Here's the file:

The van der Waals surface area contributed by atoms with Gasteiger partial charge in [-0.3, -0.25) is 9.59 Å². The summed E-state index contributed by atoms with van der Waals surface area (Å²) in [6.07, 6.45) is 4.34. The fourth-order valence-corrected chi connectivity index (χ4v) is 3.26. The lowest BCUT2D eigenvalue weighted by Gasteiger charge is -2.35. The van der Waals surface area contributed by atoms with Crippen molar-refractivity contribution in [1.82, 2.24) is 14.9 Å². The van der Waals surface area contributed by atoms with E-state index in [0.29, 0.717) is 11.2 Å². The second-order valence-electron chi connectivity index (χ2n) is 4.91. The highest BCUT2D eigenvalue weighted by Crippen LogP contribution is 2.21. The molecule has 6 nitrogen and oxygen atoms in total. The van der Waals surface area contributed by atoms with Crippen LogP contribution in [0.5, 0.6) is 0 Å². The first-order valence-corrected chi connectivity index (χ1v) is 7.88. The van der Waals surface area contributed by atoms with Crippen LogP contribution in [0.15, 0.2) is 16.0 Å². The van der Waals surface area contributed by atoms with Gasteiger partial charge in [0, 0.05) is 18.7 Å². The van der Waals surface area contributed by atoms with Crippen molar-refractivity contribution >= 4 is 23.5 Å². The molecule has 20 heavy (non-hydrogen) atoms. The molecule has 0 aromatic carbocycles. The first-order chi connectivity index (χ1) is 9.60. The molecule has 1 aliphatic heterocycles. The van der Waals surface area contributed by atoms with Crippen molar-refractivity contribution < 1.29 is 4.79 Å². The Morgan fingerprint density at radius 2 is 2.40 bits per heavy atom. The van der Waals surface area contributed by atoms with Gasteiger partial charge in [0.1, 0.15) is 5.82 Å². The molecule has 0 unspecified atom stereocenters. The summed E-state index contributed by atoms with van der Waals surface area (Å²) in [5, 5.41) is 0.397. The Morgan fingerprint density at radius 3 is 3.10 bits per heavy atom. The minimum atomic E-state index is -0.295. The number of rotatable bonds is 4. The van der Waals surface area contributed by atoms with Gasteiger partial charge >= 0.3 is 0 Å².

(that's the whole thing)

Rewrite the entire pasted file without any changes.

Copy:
The van der Waals surface area contributed by atoms with Gasteiger partial charge in [-0.3, -0.25) is 9.59 Å². The summed E-state index contributed by atoms with van der Waals surface area (Å²) in [6.07, 6.45) is 4.34. The fourth-order valence-corrected chi connectivity index (χ4v) is 3.26. The lowest BCUT2D eigenvalue weighted by Gasteiger charge is -2.35. The van der Waals surface area contributed by atoms with Crippen molar-refractivity contribution in [1.82, 2.24) is 14.9 Å². The van der Waals surface area contributed by atoms with E-state index in [0.29, 0.717) is 11.2 Å². The second-order valence-electron chi connectivity index (χ2n) is 4.91. The highest BCUT2D eigenvalue weighted by Crippen LogP contribution is 2.21. The molecule has 6 nitrogen and oxygen atoms in total. The van der Waals surface area contributed by atoms with Crippen LogP contribution in [0.5, 0.6) is 0 Å². The first-order valence-corrected chi connectivity index (χ1v) is 7.88. The van der Waals surface area contributed by atoms with Crippen LogP contribution in [0.15, 0.2) is 16.0 Å². The van der Waals surface area contributed by atoms with Gasteiger partial charge in [0, 0.05) is 18.7 Å². The van der Waals surface area contributed by atoms with Crippen molar-refractivity contribution >= 4 is 23.5 Å². The molecule has 20 heavy (non-hydrogen) atoms. The molecule has 0 aromatic carbocycles. The first-order chi connectivity index (χ1) is 9.60. The molecule has 1 aliphatic heterocycles. The van der Waals surface area contributed by atoms with Crippen molar-refractivity contribution < 1.29 is 4.79 Å². The Morgan fingerprint density at radius 2 is 2.40 bits per heavy atom. The van der Waals surface area contributed by atoms with Gasteiger partial charge in [0.1, 0.15) is 5.82 Å². The molecule has 0 unspecified atom stereocenters. The summed E-state index contributed by atoms with van der Waals surface area (Å²) in [5, 5.41) is 0.397. The Morgan fingerprint density at radius 3 is 3.10 bits per heavy atom. The minimum atomic E-state index is -0.295. The number of rotatable bonds is 4. The van der Waals surface area contributed by atoms with Gasteiger partial charge >= 0.3 is 0 Å².